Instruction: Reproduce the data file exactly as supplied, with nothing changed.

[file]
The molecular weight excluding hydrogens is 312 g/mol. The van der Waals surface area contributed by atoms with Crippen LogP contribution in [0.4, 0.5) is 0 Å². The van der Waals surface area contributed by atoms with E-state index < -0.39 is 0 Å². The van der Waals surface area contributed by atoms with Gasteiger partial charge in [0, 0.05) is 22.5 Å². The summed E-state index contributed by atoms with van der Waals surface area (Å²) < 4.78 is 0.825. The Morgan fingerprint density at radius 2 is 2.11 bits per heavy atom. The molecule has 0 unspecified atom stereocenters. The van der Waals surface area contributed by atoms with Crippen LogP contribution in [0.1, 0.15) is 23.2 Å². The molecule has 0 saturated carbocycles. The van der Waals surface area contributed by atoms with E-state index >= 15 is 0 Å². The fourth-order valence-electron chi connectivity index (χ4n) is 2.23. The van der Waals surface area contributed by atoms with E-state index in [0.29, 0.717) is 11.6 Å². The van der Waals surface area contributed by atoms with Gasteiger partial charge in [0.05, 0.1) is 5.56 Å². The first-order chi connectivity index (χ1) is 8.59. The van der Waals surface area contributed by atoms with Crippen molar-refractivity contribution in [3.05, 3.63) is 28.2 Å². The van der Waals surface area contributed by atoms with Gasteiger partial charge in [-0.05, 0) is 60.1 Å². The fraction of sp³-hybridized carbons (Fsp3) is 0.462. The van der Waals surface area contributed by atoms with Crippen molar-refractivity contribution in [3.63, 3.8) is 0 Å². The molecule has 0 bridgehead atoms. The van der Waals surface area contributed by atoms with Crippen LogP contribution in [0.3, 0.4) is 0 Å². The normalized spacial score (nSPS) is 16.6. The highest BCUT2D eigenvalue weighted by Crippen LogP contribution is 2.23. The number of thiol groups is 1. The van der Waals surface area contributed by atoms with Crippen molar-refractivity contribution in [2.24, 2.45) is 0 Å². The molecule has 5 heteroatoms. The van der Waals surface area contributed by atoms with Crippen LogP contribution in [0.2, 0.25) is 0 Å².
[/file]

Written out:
The molecular weight excluding hydrogens is 312 g/mol. The van der Waals surface area contributed by atoms with Crippen LogP contribution in [0.4, 0.5) is 0 Å². The van der Waals surface area contributed by atoms with E-state index < -0.39 is 0 Å². The van der Waals surface area contributed by atoms with Gasteiger partial charge in [0, 0.05) is 22.5 Å². The summed E-state index contributed by atoms with van der Waals surface area (Å²) < 4.78 is 0.825. The Morgan fingerprint density at radius 2 is 2.11 bits per heavy atom. The molecule has 0 unspecified atom stereocenters. The van der Waals surface area contributed by atoms with Crippen LogP contribution in [0.1, 0.15) is 23.2 Å². The molecule has 0 saturated carbocycles. The van der Waals surface area contributed by atoms with E-state index >= 15 is 0 Å². The fourth-order valence-electron chi connectivity index (χ4n) is 2.23. The van der Waals surface area contributed by atoms with E-state index in [0.29, 0.717) is 11.6 Å². The van der Waals surface area contributed by atoms with Gasteiger partial charge in [0.05, 0.1) is 5.56 Å². The first-order chi connectivity index (χ1) is 8.59. The van der Waals surface area contributed by atoms with Crippen molar-refractivity contribution in [3.05, 3.63) is 28.2 Å². The van der Waals surface area contributed by atoms with Gasteiger partial charge in [-0.05, 0) is 60.1 Å². The fraction of sp³-hybridized carbons (Fsp3) is 0.462. The van der Waals surface area contributed by atoms with Crippen molar-refractivity contribution in [3.63, 3.8) is 0 Å². The molecule has 0 bridgehead atoms. The van der Waals surface area contributed by atoms with Crippen LogP contribution in [0.3, 0.4) is 0 Å². The normalized spacial score (nSPS) is 16.6. The highest BCUT2D eigenvalue weighted by Crippen LogP contribution is 2.23. The number of thiol groups is 1. The van der Waals surface area contributed by atoms with Crippen molar-refractivity contribution in [2.24, 2.45) is 0 Å². The molecule has 5 heteroatoms. The van der Waals surface area contributed by atoms with Crippen LogP contribution in [0.2, 0.25) is 0 Å².